Journal impact factors are calculated and reported annually by Clarivate Analytics' Journal Citation Reports (WSU subscription)
Journals with higher impact factors publish articles that are cited a greater number of times, on average, than journals with lower impact factors. For example, if a journal has a 2018 impact factor of 4, this means that articles published in 2016 and 2017 were cited 4 times, on average, in 2018.
Impact factors should not be compared across different disciplines. Different disciplines vary in their publishing and citation practices, which can influence the magnitude of journal impact factors. Journals in the life sciences tend to have the highest impact factors, and basic science journals tend to have higher impact factors than clinical medicine journals.
Impact factors should not be used to evaluate individual articles. In any given year, a small proportion of articles (~30%) published in a journal account for most (~70%) of that journal's citations (source); therefore, publication in a high impact journal does not mean that the article is frequently cited. Also, the scientific quality of a study does not always correlate with journal ranking. >
Impact factors should not be used to evaluate researchers. It is common for hiring panels, T&P committees, and granting agencies to evaluate researchers based on the impact factors of the journals in which they publish. This practice of rewarding researchers based on publishing in high impact journals can skew scientific progress by encouraging scientists to restrict their research to topics that are more likely to be published in top journals.
P.O. Seglen. (1997). Why the impact factor of journals should not be used for evaluating research. BMJ, 314(7079): 498-502.
E. Garfield. (2006). The history and meaning of the journal impact factor. JAMA, 295(1): 90-93.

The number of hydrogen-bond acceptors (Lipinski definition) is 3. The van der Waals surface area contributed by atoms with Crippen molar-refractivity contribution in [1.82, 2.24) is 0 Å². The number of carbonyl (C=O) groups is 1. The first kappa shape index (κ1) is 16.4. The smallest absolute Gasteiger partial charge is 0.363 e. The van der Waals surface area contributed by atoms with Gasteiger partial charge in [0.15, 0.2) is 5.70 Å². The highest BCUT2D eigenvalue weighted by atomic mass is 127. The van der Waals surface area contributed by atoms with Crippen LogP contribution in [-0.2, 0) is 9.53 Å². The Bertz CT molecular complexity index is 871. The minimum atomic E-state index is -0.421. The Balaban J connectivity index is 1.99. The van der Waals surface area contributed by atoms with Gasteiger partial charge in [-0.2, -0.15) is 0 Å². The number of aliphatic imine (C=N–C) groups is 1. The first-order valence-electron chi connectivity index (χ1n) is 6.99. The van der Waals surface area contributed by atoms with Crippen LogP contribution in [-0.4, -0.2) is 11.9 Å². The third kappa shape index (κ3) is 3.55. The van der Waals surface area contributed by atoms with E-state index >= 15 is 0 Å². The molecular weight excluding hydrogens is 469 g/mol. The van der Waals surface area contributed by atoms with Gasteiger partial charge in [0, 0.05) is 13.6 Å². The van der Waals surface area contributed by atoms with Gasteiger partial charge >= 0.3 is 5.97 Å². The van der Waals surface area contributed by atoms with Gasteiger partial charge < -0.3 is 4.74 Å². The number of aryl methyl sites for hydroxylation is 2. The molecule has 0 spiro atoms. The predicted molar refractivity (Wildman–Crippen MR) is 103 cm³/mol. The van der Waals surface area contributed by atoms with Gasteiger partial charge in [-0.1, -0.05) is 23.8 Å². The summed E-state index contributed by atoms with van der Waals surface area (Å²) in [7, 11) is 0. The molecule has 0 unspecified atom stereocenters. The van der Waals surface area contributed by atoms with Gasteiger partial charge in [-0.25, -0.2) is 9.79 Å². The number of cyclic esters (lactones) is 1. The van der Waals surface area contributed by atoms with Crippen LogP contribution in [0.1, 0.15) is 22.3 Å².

S. Saha, S. Saint, D.A. Christakis. (2003). Impact factor: A valid measure of journal quality? JMLA, 91(1): 42-46.
R. Monastersky. (2005). The number that's devouring science. The Chronicle of Higher Education.
A. Casadevall, F.C. Fang. (2014). Causes for the persistence of impact factor mania. mBio, 5(2): e00064-14.
In addition to the original impact factor, which measures the average impact of articles over a ~2-year time span, Journal Citation Reports also provides measures of more immediate and more prolonged journal impact.
Immediacy index: average impact of articles during the year in which they are published.
5-year impact factor: average impact of articles over a ~5-year time span.
The SCImago journal rank (SJR) indicator is based on the PageRank algorithm used by Google Search. It weights citations from higher ranked journals more heavily than citations from lower ranked journals, while also taking into account the closeness of journals in terms of their research topics. Citation data come from Scopus.
SJR indicator: overall influence of a journal on the scientific communitiy over a ~3-year time span; normalized so that the SJR of the average journal in Scopus is 1.
Eigenfactor metrics are based on the PageRank algorithm used by Google Search. Rather than assuming that all citations are of equal value, citations from higher ranked journals are weighted more heavily than citations from lower ranked journals. Citation data come from Journal Citation Reports.
Eigenfactor score: overall importance of a journal to the scientific community over a ~5-year time span; scaled so the sum of eigenfactor scores of all journals in the Journal Citation Reports database is 100.
Article Influence score: average influence of a journal's articles over a ~5-year time span; normalized so that the article influence score of the mean article in the Journal Citation Reports database is 1.